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San Francisco is hosting the Rugby World Cup Sevens at AT & T Park in July
It’s a boys – and girls – own adventure holiday. Not only do you go to an exciting destination such as California, but you also get to watch a rugby world cup there. You read that right: three full days of rugby in baseball and gridiron-loving America. AT & T Park in San Francisco, the iconic home of the 135-year-old Giants baseball team, will be transformed into a rugby pitch in the middle of the baseball season in July this year for the Rugby World Cup Sevens event. AT & T Park is a beautiful 42,000 capacity ballpark on San Francisco Bay with views of the water – some fans get there on a kayak.
It seems sacrilegious to play rugby on a field that conjures up images of America’s pastime and hot dogs. But rugby’s popularity in the US and potential for growth is not to be underestimated and it is the fastest-growing team sport in US colleges and high schools.
Organisers say San Francisco is the best place in America to host the Rugby Sevens World Cup and are keen for rugby fans from around Australia to travel to the city for it.
“We are the most diverse, most cosmopolitan city. This is an event city,” says Pat Gallagher, a former senior executive at the Giants.
He also helped organise the NFL Superbowl when it was held in the San Francisco Bay Area in 2015, an experience he co-wrote a business book about. He said he always wanted AT & T Park to host rugby from his days in charge of Giants Enterprises.
San Francisco is the country’s traditional gay capital, has always had high immigration and is historically associated with the counterculture including the beat generation, hippies, sexual revolution, summer of love and anti-war movement.
More recently there is the tech boom with Silicon Valley an hour’s drive away. The city is as diverse, non-mainstream and liberal as it gets in the US; not a lot of Donald Trump supporters here.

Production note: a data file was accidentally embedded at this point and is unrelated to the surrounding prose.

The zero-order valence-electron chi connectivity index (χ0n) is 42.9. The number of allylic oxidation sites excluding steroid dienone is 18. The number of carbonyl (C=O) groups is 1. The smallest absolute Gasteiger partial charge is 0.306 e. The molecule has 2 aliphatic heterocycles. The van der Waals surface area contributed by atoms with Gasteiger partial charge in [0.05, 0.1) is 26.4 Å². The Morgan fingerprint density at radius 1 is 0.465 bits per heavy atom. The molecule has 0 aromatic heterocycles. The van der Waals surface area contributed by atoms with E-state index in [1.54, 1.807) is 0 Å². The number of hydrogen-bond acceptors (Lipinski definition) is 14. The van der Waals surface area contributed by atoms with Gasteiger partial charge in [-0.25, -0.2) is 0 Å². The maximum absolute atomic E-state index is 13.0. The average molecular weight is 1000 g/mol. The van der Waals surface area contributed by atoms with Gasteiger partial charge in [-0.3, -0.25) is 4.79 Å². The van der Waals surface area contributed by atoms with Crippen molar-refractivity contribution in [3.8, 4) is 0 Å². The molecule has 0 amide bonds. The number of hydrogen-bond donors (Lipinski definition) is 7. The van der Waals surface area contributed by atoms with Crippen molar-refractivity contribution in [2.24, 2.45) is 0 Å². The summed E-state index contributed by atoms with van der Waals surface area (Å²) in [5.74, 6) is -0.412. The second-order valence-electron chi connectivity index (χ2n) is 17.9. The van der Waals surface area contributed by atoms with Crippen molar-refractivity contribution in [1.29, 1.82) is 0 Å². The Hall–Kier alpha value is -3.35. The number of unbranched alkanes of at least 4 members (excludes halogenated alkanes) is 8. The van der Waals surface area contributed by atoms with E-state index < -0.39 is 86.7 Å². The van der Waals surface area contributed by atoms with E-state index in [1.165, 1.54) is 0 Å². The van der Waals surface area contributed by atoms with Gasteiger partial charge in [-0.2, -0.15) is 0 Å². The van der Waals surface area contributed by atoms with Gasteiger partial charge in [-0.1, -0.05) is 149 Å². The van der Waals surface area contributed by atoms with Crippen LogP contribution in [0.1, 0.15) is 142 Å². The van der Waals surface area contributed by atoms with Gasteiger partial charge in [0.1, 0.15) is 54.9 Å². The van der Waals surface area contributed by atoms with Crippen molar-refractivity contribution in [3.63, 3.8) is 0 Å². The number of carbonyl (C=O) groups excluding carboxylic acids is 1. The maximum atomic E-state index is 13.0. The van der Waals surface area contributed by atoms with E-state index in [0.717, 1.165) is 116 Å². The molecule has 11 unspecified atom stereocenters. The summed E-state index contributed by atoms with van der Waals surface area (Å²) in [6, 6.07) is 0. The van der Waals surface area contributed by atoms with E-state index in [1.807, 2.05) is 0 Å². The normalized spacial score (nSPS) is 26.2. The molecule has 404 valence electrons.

The world cup’s general manager, Rosie Spaulding, says locals and businesses are embracing the event and looking forward to fans that get dressed up from around the world visiting, with plenty of pageantry organised on and off the field to celebrate teams from Polynesia, Africa and so on.
Nearly half or 56,000 tickets had been sold in February with most people buying a threeday pass for the event.
There will be rugby players from 28 nations participating, representing 24 mens and 16 womens teams. There will be 32 matches on the first of three days and it will be broadcast locally on NBC.
“People love the fact its men and women, all those nations and rugby’s core values resonate well with the Bay Area and corporations even if they don’t know about rugby: inclusivity, cultural awareness,” Ms Spaulding said. San Francisco is already a desirable “destination city” but add a rugby world cup to it and that makes it even more so, says Alfonso Felder, an executive vice president at the Giants.
“What would otherwise be a great vacation, this is a cherry on top,” he said. “You can come to this part of the country and spend seven days and be busy every day seeing some of the world’s most remarkable sights, whether it’s the coast between here and the big surf, heading north and enjoying the beauty of Marin County and the wine country at Napa and Sonoma, it’s a really easy trip frankly.” Cross the water on the Golden Gate Bridge on a bike and the contrast of going from one of America’s biggest cities to a rural area is stark. Then catch a ferry back.
Gallagher recommends visitors dive into San Francisco’s foodie culture, when they are not watching rugby, and wander around the Ferry Building and Mission district, enjoying food, wine and beers.
“San Francisco is like a 49 square mile theme park. There’s different districts depending on what the nationality is. You’ve got the Mission district with its own vibe to Chinatown and North Beach,” he said.
The writer travelled as a guest of San Francisco Travel.
When not watching the rugby sevens at AT&T Park, bottom right, cross the Golden Gate bridge, above, to wander around the Ferry Building, top right, and Mission district